Trees in gardens and allotments are a very good thing as I’m sure you’ll agree, apart from their leafy, green-ness that helps us feel good, they have lots of other benefits too:
- Trees with fruit and berries are good for birds, and us.
- Insects and bees love the nectar-rich flowers,
- and they provide a home for all the above.
- many trees have splendid autumn colour
They’re also good for the environment:
- they help to prevent flooding by slowing down rain-water
- trees absorb carbon dioxide [CO2] from the atmosphere, which is a good thing because CO2 is one of those greenhouse gases that we have too much of.
Weeping willows are a wonderful sight in spring as their fresh, green leaves emerge, and they’re very good at absorbing water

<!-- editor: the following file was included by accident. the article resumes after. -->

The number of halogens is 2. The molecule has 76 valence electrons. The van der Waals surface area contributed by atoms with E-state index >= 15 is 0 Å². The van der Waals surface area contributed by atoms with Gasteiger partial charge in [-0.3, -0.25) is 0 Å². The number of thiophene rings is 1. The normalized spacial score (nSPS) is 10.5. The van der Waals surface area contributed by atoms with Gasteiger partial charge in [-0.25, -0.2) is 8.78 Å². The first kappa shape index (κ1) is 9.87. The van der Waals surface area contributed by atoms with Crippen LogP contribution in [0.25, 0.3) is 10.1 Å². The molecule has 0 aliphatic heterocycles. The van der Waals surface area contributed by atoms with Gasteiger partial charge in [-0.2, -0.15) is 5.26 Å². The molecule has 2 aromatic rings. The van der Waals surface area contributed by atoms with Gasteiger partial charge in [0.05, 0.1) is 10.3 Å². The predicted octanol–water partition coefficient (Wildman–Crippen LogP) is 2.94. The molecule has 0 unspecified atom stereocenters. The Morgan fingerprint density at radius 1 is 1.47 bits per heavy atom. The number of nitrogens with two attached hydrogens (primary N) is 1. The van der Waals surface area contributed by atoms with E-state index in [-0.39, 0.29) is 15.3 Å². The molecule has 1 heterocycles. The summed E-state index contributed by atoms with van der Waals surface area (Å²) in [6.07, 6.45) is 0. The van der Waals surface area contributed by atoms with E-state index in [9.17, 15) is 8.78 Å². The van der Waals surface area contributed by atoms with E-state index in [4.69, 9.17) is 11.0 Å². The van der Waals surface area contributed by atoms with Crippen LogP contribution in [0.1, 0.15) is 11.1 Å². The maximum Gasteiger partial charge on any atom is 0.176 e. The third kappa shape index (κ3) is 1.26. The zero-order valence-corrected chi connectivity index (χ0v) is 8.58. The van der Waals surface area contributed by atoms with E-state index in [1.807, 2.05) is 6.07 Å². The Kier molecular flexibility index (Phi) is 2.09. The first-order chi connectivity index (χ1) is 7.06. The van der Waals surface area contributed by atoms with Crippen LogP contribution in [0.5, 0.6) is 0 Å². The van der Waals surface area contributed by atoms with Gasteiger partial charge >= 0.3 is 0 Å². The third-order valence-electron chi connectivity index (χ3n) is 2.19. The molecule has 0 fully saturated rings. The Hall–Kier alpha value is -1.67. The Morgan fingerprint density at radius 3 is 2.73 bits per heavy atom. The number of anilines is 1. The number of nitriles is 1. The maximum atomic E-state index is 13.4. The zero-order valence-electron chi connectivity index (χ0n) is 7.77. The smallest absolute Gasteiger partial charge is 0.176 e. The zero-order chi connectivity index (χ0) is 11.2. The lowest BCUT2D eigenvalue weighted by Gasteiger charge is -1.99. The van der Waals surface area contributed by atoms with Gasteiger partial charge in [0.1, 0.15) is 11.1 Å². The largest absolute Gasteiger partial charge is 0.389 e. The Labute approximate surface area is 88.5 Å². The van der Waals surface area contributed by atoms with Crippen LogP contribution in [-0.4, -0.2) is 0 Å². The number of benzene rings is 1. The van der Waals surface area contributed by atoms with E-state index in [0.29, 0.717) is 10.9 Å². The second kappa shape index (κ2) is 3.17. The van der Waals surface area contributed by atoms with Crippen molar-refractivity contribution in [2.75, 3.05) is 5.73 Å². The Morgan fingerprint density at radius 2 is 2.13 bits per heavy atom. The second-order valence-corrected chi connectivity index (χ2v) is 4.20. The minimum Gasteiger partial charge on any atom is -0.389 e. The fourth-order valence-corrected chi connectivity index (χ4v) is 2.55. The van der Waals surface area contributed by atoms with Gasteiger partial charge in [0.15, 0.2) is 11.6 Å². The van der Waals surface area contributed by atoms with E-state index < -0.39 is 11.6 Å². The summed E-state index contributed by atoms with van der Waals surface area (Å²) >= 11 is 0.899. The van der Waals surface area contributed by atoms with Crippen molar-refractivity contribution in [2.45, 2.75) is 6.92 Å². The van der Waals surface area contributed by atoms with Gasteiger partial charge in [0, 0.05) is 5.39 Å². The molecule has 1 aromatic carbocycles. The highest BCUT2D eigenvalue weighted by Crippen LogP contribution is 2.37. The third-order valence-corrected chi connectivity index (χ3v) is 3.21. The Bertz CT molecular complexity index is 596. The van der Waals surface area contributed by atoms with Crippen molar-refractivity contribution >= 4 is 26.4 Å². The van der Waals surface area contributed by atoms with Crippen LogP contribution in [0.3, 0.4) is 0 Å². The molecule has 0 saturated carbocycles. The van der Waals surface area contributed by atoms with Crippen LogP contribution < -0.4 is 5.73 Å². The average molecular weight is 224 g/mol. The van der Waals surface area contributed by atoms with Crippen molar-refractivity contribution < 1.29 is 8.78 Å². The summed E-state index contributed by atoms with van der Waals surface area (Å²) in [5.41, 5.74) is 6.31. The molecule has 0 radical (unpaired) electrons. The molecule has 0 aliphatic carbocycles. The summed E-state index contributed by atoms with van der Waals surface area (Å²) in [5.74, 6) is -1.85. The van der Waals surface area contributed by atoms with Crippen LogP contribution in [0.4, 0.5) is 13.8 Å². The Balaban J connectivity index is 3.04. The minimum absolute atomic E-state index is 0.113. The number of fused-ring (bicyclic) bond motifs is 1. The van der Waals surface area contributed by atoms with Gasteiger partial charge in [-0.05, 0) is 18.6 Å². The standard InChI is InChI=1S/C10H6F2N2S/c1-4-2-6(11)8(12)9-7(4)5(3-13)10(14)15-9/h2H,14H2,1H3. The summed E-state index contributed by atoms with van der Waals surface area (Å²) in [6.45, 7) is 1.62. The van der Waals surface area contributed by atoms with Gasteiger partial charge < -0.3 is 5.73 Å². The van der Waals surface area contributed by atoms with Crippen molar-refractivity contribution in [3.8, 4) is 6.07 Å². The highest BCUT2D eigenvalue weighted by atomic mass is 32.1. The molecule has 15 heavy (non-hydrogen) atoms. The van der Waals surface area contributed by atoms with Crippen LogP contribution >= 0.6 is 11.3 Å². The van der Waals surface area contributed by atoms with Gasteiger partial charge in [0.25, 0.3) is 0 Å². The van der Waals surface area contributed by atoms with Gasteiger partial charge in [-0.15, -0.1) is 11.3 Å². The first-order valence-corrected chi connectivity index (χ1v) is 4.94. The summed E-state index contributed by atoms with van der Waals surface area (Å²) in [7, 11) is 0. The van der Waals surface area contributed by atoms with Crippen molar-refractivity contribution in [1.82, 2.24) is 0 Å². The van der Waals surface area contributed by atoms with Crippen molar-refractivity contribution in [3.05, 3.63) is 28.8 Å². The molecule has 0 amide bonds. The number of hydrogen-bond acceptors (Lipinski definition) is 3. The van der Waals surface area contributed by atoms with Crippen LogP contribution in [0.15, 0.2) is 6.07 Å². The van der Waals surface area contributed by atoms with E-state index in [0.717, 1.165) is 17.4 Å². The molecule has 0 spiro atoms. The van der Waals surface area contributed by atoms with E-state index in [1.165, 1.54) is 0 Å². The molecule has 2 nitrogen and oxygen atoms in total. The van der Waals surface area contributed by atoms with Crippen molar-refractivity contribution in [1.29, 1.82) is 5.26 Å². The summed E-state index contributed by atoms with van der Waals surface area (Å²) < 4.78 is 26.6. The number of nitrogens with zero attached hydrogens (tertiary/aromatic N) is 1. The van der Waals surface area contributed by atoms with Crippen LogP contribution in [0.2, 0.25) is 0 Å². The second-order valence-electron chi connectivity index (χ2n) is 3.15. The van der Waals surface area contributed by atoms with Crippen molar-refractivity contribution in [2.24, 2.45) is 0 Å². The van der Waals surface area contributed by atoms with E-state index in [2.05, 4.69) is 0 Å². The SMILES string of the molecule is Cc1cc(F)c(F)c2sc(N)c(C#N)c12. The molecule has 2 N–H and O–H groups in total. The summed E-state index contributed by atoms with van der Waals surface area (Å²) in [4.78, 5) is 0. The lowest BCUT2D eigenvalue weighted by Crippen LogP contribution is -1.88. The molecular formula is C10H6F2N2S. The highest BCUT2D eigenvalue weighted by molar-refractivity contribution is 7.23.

and the winter silhouette of trees is hard to beat.
Although they’re relatively big and look quite tough, they do need looking after in their infant years
- apply a mulch 3-4in 7-10cm deep around the base [though not touching the bark] in autumn and spring-time, to help stop the soil drying out, use something like composted wood chipping that’s at least a year old or well rotted manure,
- water young trees well in early spring and dry summers,
- a tree-stake gives support to new trees until the root system has developed, just check them a couple of times a year to make sure they’re no too tight, but if it’s too loose it may rub and wound it, leaving the tree susceptible to disease.
Happy gardening, Jill
all photos: Jill Anderson.